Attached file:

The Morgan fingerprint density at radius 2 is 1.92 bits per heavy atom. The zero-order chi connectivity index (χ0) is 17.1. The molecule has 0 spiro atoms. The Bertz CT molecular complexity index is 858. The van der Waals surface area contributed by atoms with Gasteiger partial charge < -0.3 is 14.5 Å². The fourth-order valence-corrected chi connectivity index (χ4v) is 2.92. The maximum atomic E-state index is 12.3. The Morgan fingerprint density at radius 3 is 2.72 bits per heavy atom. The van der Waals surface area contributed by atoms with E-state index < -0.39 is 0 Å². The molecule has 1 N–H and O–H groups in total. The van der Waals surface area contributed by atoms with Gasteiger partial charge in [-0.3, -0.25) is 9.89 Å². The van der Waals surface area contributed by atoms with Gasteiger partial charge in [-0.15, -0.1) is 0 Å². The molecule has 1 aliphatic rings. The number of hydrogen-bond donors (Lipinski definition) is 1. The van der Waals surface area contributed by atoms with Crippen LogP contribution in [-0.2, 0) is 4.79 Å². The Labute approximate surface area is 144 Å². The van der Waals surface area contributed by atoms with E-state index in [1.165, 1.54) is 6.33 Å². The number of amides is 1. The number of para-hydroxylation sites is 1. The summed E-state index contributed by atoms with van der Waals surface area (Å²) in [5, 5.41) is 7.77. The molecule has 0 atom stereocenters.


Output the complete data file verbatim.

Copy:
The Morgan fingerprint density at radius 2 is 1.92 bits per heavy atom. The zero-order chi connectivity index (χ0) is 17.1. The molecule has 0 spiro atoms. The Bertz CT molecular complexity index is 858. The van der Waals surface area contributed by atoms with Gasteiger partial charge < -0.3 is 14.5 Å². The fourth-order valence-corrected chi connectivity index (χ4v) is 2.92. The maximum atomic E-state index is 12.3. The Morgan fingerprint density at radius 3 is 2.72 bits per heavy atom. The van der Waals surface area contributed by atoms with E-state index < -0.39 is 0 Å². The molecule has 1 N–H and O–H groups in total. The van der Waals surface area contributed by atoms with Gasteiger partial charge in [-0.3, -0.25) is 9.89 Å². The van der Waals surface area contributed by atoms with Gasteiger partial charge in [-0.15, -0.1) is 0 Å². The molecule has 1 aliphatic rings. The number of hydrogen-bond donors (Lipinski definition) is 1. The van der Waals surface area contributed by atoms with Crippen LogP contribution in [-0.2, 0) is 4.79 Å². The Labute approximate surface area is 144 Å². The van der Waals surface area contributed by atoms with E-state index in [1.165, 1.54) is 6.33 Å². The number of amides is 1. The number of para-hydroxylation sites is 1. The summed E-state index contributed by atoms with van der Waals surface area (Å²) in [5, 5.41) is 7.77. The molecule has 0 atom stereocenters.